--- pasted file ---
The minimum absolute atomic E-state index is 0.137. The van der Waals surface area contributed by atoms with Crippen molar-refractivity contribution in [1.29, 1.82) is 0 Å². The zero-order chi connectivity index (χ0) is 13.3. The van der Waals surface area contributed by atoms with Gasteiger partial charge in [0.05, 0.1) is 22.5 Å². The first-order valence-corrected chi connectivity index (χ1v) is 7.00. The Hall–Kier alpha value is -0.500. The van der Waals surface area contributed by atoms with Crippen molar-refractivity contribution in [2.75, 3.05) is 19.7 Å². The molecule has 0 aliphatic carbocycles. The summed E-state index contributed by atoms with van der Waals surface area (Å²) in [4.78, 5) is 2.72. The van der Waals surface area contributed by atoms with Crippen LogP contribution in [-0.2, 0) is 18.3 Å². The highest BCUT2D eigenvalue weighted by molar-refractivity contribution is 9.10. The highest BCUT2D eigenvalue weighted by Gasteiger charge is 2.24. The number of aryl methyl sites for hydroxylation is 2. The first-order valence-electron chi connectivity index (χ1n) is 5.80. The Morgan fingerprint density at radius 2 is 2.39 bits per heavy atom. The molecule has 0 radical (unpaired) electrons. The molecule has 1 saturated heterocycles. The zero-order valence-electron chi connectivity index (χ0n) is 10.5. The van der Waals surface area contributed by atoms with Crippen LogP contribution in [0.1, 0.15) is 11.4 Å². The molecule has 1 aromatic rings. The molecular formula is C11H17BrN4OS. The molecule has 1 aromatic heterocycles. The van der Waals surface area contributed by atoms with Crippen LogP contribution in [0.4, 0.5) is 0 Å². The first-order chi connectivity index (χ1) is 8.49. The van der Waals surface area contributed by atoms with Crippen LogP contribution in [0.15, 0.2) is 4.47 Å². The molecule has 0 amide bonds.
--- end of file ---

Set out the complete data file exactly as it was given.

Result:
The minimum absolute atomic E-state index is 0.137. The van der Waals surface area contributed by atoms with Crippen molar-refractivity contribution in [1.29, 1.82) is 0 Å². The zero-order chi connectivity index (χ0) is 13.3. The van der Waals surface area contributed by atoms with Gasteiger partial charge in [0.05, 0.1) is 22.5 Å². The first-order valence-corrected chi connectivity index (χ1v) is 7.00. The Hall–Kier alpha value is -0.500. The van der Waals surface area contributed by atoms with Crippen molar-refractivity contribution in [2.75, 3.05) is 19.7 Å². The molecule has 0 aliphatic carbocycles. The summed E-state index contributed by atoms with van der Waals surface area (Å²) in [4.78, 5) is 2.72. The van der Waals surface area contributed by atoms with Crippen LogP contribution in [-0.2, 0) is 18.3 Å². The highest BCUT2D eigenvalue weighted by molar-refractivity contribution is 9.10. The highest BCUT2D eigenvalue weighted by Gasteiger charge is 2.24. The number of aryl methyl sites for hydroxylation is 2. The first-order valence-electron chi connectivity index (χ1n) is 5.80. The Morgan fingerprint density at radius 2 is 2.39 bits per heavy atom. The molecule has 0 radical (unpaired) electrons. The molecule has 1 saturated heterocycles. The zero-order valence-electron chi connectivity index (χ0n) is 10.5. The van der Waals surface area contributed by atoms with Crippen LogP contribution in [0.1, 0.15) is 11.4 Å². The molecule has 1 aromatic rings. The molecular formula is C11H17BrN4OS. The molecule has 1 aromatic heterocycles. The van der Waals surface area contributed by atoms with Crippen LogP contribution in [0.4, 0.5) is 0 Å². The first-order chi connectivity index (χ1) is 8.49. The van der Waals surface area contributed by atoms with Crippen LogP contribution in [0.15, 0.2) is 4.47 Å². The molecule has 0 amide bonds.